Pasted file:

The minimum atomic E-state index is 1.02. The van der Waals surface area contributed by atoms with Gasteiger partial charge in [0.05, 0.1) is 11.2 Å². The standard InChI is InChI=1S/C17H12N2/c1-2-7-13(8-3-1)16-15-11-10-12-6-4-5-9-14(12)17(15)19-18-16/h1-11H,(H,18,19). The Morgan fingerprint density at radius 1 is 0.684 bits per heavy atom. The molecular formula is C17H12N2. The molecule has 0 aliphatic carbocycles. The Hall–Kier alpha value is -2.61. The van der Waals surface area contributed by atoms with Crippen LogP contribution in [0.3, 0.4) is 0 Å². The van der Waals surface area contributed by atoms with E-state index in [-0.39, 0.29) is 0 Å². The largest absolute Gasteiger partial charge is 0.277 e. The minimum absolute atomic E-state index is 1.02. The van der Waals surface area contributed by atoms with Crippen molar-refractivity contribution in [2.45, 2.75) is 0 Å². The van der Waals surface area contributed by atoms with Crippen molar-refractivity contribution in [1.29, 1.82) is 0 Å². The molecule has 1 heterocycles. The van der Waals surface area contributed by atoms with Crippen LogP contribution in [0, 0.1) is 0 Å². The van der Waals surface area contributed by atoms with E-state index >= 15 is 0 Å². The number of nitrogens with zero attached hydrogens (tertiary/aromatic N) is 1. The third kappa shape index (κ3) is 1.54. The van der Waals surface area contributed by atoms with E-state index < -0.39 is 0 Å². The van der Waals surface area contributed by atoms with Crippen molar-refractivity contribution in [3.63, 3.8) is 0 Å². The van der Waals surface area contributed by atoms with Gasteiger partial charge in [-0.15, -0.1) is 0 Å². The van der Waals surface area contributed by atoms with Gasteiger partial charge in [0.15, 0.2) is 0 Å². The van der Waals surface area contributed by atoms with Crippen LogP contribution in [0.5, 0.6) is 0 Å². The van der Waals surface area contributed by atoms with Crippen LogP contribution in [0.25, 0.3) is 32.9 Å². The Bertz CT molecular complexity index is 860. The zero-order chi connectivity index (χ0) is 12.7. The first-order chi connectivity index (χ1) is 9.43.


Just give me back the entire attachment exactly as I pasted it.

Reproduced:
The minimum atomic E-state index is 1.02. The van der Waals surface area contributed by atoms with Gasteiger partial charge in [0.05, 0.1) is 11.2 Å². The standard InChI is InChI=1S/C17H12N2/c1-2-7-13(8-3-1)16-15-11-10-12-6-4-5-9-14(12)17(15)19-18-16/h1-11H,(H,18,19). The Morgan fingerprint density at radius 1 is 0.684 bits per heavy atom. The molecular formula is C17H12N2. The molecule has 0 aliphatic carbocycles. The Hall–Kier alpha value is -2.61. The van der Waals surface area contributed by atoms with Crippen LogP contribution in [0.3, 0.4) is 0 Å². The van der Waals surface area contributed by atoms with E-state index in [-0.39, 0.29) is 0 Å². The largest absolute Gasteiger partial charge is 0.277 e. The minimum absolute atomic E-state index is 1.02. The van der Waals surface area contributed by atoms with Crippen molar-refractivity contribution in [2.45, 2.75) is 0 Å². The van der Waals surface area contributed by atoms with Crippen molar-refractivity contribution in [1.29, 1.82) is 0 Å². The molecule has 1 heterocycles. The van der Waals surface area contributed by atoms with Crippen LogP contribution in [0, 0.1) is 0 Å². The van der Waals surface area contributed by atoms with E-state index >= 15 is 0 Å². The number of nitrogens with zero attached hydrogens (tertiary/aromatic N) is 1. The third kappa shape index (κ3) is 1.54. The van der Waals surface area contributed by atoms with E-state index < -0.39 is 0 Å². The van der Waals surface area contributed by atoms with Crippen molar-refractivity contribution in [3.63, 3.8) is 0 Å². The van der Waals surface area contributed by atoms with Gasteiger partial charge in [-0.15, -0.1) is 0 Å². The van der Waals surface area contributed by atoms with Gasteiger partial charge in [0.15, 0.2) is 0 Å². The van der Waals surface area contributed by atoms with Crippen LogP contribution in [0.5, 0.6) is 0 Å². The van der Waals surface area contributed by atoms with Crippen LogP contribution in [0.25, 0.3) is 32.9 Å². The Bertz CT molecular complexity index is 860. The zero-order chi connectivity index (χ0) is 12.7. The first-order chi connectivity index (χ1) is 9.43.